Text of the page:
Pakistan has made Disability Assessment Boards at each District Headquarter (DHQ) Hospital in the province for the issuance of this certificate. These assessment boards are overseen by the Punjab Social Welfare Department. This certificate is actually an approval that the person has a disability and after getting this certificate the person may obtain multiple benefits like 2.5% Employment Quota for Persons with Disabilities, 3.5% Discount on Air and Railway Fare for Persons with Visual Impairment, Free medical facilities and Pensions on retirement.

These advantages seems very helpful for people with disability but getting this certificate is a hard target for them because of a long procedure of obtaining proof of disability. Hence, most of the persons drop out their plans to get disability certificate because of long process, documentation, test and financial issue. This dropout is a major cause of the high poverty rate among people with disability. They don’t have money to travel to district hospital and sometimes their health condition is not well enough to travel.

Many people with disabilities have degrees and are capable of doing all professional task better than people without disabilities but because of discouragement from the society, family, and government they lose all the determination for a better future.

Getting jobs in the private sector is also very difficult and complex. Half of the disabled persons get rejected because of their physical appearance and sometimes because of speaking and intellectual issues. There are many agencies and special departments which documents working on disability issues in Pakistan but no sincere data available on disability.

The 2017 census shows that only 0.48 percent of the Pakistanis are persons with disability, assuming a population of 212.2 million. The 1998 census had put the percentage of people with disability at 2.49pc. How is it possible that this percentage has dropped to 0.48pc over the last 20-odd years? Well, this is a massive difference and the number of people with disabilities in the 2017 census is clearly a gross understatement.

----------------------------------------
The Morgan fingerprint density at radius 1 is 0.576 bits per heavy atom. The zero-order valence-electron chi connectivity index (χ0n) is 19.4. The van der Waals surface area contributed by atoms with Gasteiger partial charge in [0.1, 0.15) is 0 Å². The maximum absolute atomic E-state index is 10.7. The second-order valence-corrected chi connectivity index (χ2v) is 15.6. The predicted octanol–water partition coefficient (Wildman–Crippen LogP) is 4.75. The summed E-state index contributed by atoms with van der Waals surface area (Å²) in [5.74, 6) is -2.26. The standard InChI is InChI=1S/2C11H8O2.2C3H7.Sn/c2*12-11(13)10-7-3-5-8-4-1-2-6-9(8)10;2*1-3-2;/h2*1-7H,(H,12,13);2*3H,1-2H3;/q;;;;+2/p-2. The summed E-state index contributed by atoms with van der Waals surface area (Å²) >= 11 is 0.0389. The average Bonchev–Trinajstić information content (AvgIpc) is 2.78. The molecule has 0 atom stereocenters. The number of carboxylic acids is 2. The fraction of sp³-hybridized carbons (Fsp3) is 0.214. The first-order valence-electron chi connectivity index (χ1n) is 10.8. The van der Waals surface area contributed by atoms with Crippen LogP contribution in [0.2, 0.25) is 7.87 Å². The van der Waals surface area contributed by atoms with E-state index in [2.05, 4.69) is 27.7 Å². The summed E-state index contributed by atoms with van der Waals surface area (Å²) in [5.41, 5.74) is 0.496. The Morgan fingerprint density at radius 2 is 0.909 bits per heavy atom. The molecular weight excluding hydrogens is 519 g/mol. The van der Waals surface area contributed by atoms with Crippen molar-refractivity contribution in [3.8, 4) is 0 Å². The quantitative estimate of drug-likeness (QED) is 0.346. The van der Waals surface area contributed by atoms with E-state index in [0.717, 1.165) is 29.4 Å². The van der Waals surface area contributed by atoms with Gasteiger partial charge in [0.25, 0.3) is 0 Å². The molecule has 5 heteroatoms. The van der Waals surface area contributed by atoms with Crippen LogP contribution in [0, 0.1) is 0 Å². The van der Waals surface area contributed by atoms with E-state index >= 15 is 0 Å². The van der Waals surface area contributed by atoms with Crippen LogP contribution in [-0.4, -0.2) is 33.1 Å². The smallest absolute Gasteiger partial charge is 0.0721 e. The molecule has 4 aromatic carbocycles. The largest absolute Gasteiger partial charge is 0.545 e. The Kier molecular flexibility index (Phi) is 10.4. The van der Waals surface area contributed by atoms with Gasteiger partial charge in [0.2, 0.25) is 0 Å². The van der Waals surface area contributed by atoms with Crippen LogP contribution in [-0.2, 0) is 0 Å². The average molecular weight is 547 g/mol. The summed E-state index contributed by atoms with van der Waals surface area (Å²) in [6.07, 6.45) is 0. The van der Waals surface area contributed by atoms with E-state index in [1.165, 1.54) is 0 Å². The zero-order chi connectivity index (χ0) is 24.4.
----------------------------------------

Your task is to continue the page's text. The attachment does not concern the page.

People with disabilities have, on average, lower levels of education and employment, higher levels of poverty, and frequently face marginalization, discrimination, and violence. It is very important that the voices of people with disabilities are central when planning actions to make sure that these activities are appropriate and wanted.

There are lots of things that can be done to try to overcome this inequity, such as teacher training, providing assistive technologies, or making toilets accessible, open easy and competitive and non-competitive job opportunities for them.

(i)Source/Reference: Cynthia Sohail. Disabled World makes no warranties or representations in connection therewith. Content may have been edited for style, clarity or length.